If TVWriter™ had a series called “Getting There,” or maybe “Making It,” this is exactly the kind of informative as all hell post you’d see from us:
Tanya Saracho Has No Plans to ‘Fade’ Away
by Rob Weinert-Kendt
In less than a decade, playwright Tanya Saracho has skyrocketed from Chicago storefront theatresto that city’s and the nation’s mainstages, and then quickly to a television career in Los Angeles, where her credits include “Devious Maids,” “Looking,” and the current Shonda Rhimes hit “How to Get Away With Murder.” Saracho’s recent stage credits have included The Tenth Muse at the Oregon Shakespeare Festival and Mala Hierba at New York City’s Second Stage Theatre. Currently running:Fade at Denver Center Theatre Company, Feb. 5-March 13.
It’s been a while since we spoke. You’re like a superstar now.
No, sir, that’s not true.
You’re doing well, though.
Doing well is different than being a superstar. I’m in a town full of superstars and I feel like such a hag. I mean, in L.A. you meet a 29-year-old who’s already had two development deals and is working on a movie, and you’re like: Why did I get started so late? I spend a lot of time thinking: God, I don’t get it! The inner monologue you have every day—that’s the exhausting part. I can see why people jump off bridges. That may sound extreme, but at the beginning, I was on the phone with my agent saying, “Get me off this show, get me on a plane back to Chicago, I’m the worst one here.” He had to play therapist for me. I was like, “I’m a fraud,” and he said, “Let me let you in on a secret: Everyone here has that fraud syndrome. Everyone. Just go back to work.”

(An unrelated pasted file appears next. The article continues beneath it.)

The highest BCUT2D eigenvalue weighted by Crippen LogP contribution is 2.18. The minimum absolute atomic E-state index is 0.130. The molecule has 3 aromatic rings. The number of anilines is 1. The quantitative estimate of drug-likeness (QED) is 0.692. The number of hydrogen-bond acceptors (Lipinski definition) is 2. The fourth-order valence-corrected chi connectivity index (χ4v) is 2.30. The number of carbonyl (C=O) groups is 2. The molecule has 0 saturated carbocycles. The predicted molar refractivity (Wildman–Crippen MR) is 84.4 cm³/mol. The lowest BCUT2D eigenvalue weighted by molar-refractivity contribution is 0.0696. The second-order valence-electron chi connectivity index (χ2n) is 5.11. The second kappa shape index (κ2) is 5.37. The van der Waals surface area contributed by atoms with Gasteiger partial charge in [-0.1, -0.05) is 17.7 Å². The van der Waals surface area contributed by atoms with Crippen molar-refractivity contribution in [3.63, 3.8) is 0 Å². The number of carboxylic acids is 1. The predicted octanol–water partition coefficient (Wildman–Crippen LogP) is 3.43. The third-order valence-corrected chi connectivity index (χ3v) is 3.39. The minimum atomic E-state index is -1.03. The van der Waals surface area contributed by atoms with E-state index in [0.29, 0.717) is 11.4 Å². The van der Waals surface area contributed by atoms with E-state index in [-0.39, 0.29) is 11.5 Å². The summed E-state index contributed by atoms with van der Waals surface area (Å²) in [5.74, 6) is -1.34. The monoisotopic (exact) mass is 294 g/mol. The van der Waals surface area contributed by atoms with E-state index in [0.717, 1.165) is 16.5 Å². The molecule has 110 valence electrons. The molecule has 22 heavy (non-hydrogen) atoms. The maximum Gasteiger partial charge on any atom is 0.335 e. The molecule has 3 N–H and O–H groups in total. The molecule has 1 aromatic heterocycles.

There’s been a learning curve, obviously, but you seem to have picked it up quickly.
It’s like a video game: I achieved Level One, and there’s brrrring sound, and you get more guns—a little bit more in your armory. I’m well into Year Three. But it’s like, outlines still stress me out. I don’t write outlines when I write a play. I just light a candle, put on some incense and go! But first of all, you can’t have a candle in your office here, and also they’re like, “You have an hour!” I’m like, “But I need to pray to my muse…”
And everything has to be vetted at every stage. So I couldn’t see the alchemy here at first, like you have in the theatre, where something goes from words on the page and actors and designers take it and make it something onstage, and there’s a magic you can’t explain. But there is alchemy here too, especially in the reach. That was something I was not prepared for. It’s even more than film. Especially on “Looking,” where I had more agency to shape characters and I was on an episode—more people watched that one episode than have seen all my plays combined. Memes started happening, and it wasn’t just that there were memes; it was that people were listening. Suddenly you’re like, Oh, shoot, you have a responsibility in what you’re saying….